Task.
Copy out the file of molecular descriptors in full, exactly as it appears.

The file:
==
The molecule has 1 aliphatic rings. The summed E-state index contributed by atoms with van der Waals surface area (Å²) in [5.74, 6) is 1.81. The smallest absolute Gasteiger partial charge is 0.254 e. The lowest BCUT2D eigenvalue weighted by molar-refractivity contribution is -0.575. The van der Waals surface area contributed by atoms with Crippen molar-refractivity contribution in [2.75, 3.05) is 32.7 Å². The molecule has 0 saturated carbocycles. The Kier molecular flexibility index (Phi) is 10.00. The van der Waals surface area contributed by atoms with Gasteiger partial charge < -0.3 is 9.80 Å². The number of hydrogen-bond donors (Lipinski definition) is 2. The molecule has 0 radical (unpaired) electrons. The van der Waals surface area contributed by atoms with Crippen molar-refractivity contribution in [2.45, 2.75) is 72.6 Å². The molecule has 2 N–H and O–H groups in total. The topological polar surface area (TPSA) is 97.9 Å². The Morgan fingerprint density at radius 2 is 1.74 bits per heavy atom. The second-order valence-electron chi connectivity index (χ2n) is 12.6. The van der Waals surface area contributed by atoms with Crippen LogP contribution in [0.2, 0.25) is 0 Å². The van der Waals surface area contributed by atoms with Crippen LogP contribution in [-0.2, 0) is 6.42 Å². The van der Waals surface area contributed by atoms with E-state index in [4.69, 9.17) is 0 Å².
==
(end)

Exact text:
The molecule has 1 aliphatic rings. The summed E-state index contributed by atoms with van der Waals surface area (Å²) in [5.74, 6) is 1.81. The smallest absolute Gasteiger partial charge is 0.254 e. The lowest BCUT2D eigenvalue weighted by molar-refractivity contribution is -0.575. The van der Waals surface area contributed by atoms with Crippen molar-refractivity contribution in [2.75, 3.05) is 32.7 Å². The molecule has 0 saturated carbocycles. The Kier molecular flexibility index (Phi) is 10.00. The van der Waals surface area contributed by atoms with Gasteiger partial charge < -0.3 is 9.80 Å². The number of hydrogen-bond donors (Lipinski definition) is 2. The molecule has 0 radical (unpaired) electrons. The van der Waals surface area contributed by atoms with Crippen molar-refractivity contribution in [2.45, 2.75) is 72.6 Å². The molecule has 2 N–H and O–H groups in total. The topological polar surface area (TPSA) is 97.9 Å². The Morgan fingerprint density at radius 2 is 1.74 bits per heavy atom. The second-order valence-electron chi connectivity index (χ2n) is 12.6. The van der Waals surface area contributed by atoms with Crippen LogP contribution in [0.2, 0.25) is 0 Å². The van der Waals surface area contributed by atoms with Crippen LogP contribution in [-0.2, 0) is 6.42 Å². The van der Waals surface area contributed by atoms with E-state index in [4.69, 9.17) is 0 Å².